Secular sins

03/11/2020

From the time people began moving beyond their tribes, intermingled and intermarried, we have been learning and borrowing from other people’s languages and cultures.

That ought to be a good thing but in the madness of modern living it is no longer, it’s now the secular sin of cultural appropriation.

Auckland restaurant Coco’s Cantina is considering a name change after being accused of appropriating Latin culture.

It comes days after the eatery’s co-founder accused a competitor of appropriation.

On Sunday, the Herald reported that Coco’s Cantina co-founder Damaris Coulter had accused Auckland restaurateurs Tom Hishon and Josh Helm of appropriating the Māori word for king in their new Britomart restaurant.

Hishon and Helm – who own Orphans Kitchen – have always maintained the name Kingi is a colloquial shortening for kingfish.

But in several heated Instagram comments, Coulter accuses Hishon of “ignoring” the concerns of Māori over the name.

Now, the restaurant Coulter founded with her sister Renee has received several accusations online that the name Coco’s Cantina is offensively appropriating Latin culture.

In response, Renee Coulter, posted on Instagram yesterday that they are having conversations about changing their name this week.

“One of the Kingi advisers [to Hishon and Helm] asked us to respond to his concerns around the name of our restaurant, as he and others find it offensive,” she wrote.

“If our eatery name has ever offended anyone, we are deeply sorry, we have never intended to ever upset, offend or disrespect anyone, and it’s important that we understand if we have.” . . 

Good grief, how high will this peak madness go?

Jonathan Pie shows how bad it’s got (if you’re sensitive to bad language, you might be offended):

 

Cultural appropriation is one of the sects of identity politics and that, in Antonia Senior ‘s words is  Christianity without redemption:

 . . .Identity politics has become a secular religion, and “white privilege” is one of its shibboleths. . . 

To be woke demands faith in certain creeds, with the twins Equality and Diversity as unassailable deities. It demands a knowledge of the right language. You must believe in certain disprovable evils — like the existence of a malevolent patriarchy — and like many strict sects, it punishes its apostates most severely. The Twitter storms are fierce for those who express a non-woke view but should have known better than for those outside of the faith altogether. . .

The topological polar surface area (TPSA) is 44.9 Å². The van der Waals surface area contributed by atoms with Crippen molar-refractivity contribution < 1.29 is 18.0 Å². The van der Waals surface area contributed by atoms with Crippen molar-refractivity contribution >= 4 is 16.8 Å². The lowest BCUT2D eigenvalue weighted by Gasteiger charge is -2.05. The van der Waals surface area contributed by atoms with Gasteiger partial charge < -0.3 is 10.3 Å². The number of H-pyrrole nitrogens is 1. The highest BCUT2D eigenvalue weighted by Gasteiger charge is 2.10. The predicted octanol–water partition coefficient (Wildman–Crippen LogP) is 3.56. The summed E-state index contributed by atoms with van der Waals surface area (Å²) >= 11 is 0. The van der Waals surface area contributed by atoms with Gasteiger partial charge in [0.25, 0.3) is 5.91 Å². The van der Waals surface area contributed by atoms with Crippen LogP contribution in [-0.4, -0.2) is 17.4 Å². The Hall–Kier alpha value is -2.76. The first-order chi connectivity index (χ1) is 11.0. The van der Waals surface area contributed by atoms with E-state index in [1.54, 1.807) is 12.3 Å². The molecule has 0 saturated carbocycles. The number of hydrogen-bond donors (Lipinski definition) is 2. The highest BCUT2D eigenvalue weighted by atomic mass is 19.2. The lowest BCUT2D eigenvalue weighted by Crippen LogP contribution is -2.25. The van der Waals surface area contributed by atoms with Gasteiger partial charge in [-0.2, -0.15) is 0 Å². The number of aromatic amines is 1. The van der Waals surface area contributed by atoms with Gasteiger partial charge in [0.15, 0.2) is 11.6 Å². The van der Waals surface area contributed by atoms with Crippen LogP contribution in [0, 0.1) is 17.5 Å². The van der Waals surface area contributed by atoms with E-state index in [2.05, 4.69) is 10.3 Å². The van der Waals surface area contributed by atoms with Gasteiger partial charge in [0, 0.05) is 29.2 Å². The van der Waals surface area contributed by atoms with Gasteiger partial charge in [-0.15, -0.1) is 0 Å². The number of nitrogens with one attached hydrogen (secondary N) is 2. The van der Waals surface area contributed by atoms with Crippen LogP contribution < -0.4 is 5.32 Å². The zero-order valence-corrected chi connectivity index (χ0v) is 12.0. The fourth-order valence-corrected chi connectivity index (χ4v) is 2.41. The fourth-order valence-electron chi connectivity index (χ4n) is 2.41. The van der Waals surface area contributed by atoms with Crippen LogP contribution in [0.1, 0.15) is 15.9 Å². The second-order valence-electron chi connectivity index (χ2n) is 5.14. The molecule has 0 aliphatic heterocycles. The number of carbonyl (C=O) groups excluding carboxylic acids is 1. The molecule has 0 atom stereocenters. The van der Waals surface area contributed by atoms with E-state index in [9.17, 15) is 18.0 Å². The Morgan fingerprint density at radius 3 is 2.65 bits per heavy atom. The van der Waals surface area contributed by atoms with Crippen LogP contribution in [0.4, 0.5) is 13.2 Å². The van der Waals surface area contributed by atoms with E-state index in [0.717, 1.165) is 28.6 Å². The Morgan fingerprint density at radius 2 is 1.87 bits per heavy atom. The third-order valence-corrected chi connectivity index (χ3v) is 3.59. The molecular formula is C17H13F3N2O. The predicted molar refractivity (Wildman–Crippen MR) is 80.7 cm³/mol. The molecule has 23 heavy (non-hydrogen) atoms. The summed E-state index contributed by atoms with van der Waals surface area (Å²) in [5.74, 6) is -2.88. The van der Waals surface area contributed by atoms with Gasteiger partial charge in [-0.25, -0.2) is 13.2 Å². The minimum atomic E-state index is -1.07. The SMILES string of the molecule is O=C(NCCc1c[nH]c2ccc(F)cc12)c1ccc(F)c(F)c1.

But the problem with identity politics as a secular religion is precisely its failure to allow for absolution. The faith that Saad  espouses is utterly bleak, even cloaked as it is in words of love. It utterly fails to allow for redemption, and its most direct  religious antecedent is found in Calvinist predestination.

Under this doctrine, God has predetermined whether you are damned or elect. From the second that the right sperm hit it lucky with the most fecund egg, your place in the woke hierarchy was decided. In the modern progressive world, informed by intersectional feminists, it does not matter what you say or do, the only defining factor in your state of grace is your skin, gender and sexuality.

This is a profoundly depressing outlook for three main reasons. The first is the essential nihilism in the creed. Your intent? Irrelevant. Your deeds? Likewise. The sum of your experience, desires, longings, beliefs? Your humanity itself? Nah, not relevant.

The second dispiriting message is that the problems its aims to address are insoluble. White people are racist by their nature, and inherently incapable of seeing their own racism or addressing it. Men are misogynists, by default, witting or unwitting bulwarks of the patriarchy. If they don’t believe they are individually at fault they are in denial. And if they try to say, actually, I’m not sure the patriarchy exists, they are mansplaining misogynist bastards. This is the politics of perpetual antagonism, of a  kind of bleak acceptance that all relationships between different categories of human are necessarily fractious.

Most of us accept that racism, sexism, homophobia and other forms of discrimination exist. Most of us accept that it would be infinitely preferable if they did not. But as progressive politics grip, and the more the Pandora’s box of vile isms is talked about, the  fewer of us seem to believe that it is possible to eradicate them.

The bigoted and ignorant have always been with us, and now the new bigots are those who show no tolerance for anyone who doesn’t sign up to all the tenets of their woke religion.

The third problem with Puritan wokeness is that it sinister echoes in the history of predestination. When the creed reached its zenith in the seventeenth century, the logical hole at its centre became insanely obvious. If it does not matter to God how you behave, because your salvation was pre-determined at birth, why not behave however the hell you want to?

A society which does not allow for people to atone, to be redeemed, and to be judged on their intent and actions is a miserable place. Most people interact with each other without antagonism most of the time. We should start being a bit more forgiving to each other, ditch the Puritanism and learn to cherish the well-meaning stumble towards decency. Even if, sometimes, we fall.

Some of the words in the 60s song Melting Pot would be regarded as offensive now, but surely the message is still relevant:

If you lump it all together
Well, you’ve got a recipe for a get-along scene
Oh what a beautiful dream
If it could only come true . . 

It won’t come true if identity politics with its doctrine of dissection, division and adherence to the creed that makes cultural appropriation a sin is allowed to triumph.


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